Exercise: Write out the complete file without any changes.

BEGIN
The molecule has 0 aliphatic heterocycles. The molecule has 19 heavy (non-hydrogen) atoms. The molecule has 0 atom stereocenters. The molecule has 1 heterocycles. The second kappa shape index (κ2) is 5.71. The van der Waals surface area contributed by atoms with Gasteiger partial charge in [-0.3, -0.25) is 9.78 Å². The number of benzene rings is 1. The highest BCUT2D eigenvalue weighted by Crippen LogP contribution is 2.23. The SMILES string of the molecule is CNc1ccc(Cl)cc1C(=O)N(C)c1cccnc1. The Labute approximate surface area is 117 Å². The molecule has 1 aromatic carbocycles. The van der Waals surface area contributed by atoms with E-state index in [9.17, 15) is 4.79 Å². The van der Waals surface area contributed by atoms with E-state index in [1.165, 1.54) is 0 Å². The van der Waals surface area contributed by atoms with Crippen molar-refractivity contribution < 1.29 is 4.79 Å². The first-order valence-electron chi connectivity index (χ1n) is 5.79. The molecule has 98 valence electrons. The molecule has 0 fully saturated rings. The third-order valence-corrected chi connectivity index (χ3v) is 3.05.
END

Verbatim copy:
The molecule has 0 aliphatic heterocycles. The molecule has 19 heavy (non-hydrogen) atoms. The molecule has 0 atom stereocenters. The molecule has 1 heterocycles. The second kappa shape index (κ2) is 5.71. The van der Waals surface area contributed by atoms with Gasteiger partial charge in [-0.3, -0.25) is 9.78 Å². The number of benzene rings is 1. The highest BCUT2D eigenvalue weighted by Crippen LogP contribution is 2.23. The SMILES string of the molecule is CNc1ccc(Cl)cc1C(=O)N(C)c1cccnc1. The Labute approximate surface area is 117 Å². The molecule has 1 aromatic carbocycles. The van der Waals surface area contributed by atoms with E-state index in [9.17, 15) is 4.79 Å². The van der Waals surface area contributed by atoms with E-state index in [1.165, 1.54) is 0 Å². The van der Waals surface area contributed by atoms with Crippen molar-refractivity contribution < 1.29 is 4.79 Å². The first-order valence-electron chi connectivity index (χ1n) is 5.79. The molecule has 98 valence electrons. The molecule has 0 fully saturated rings. The third-order valence-corrected chi connectivity index (χ3v) is 3.05.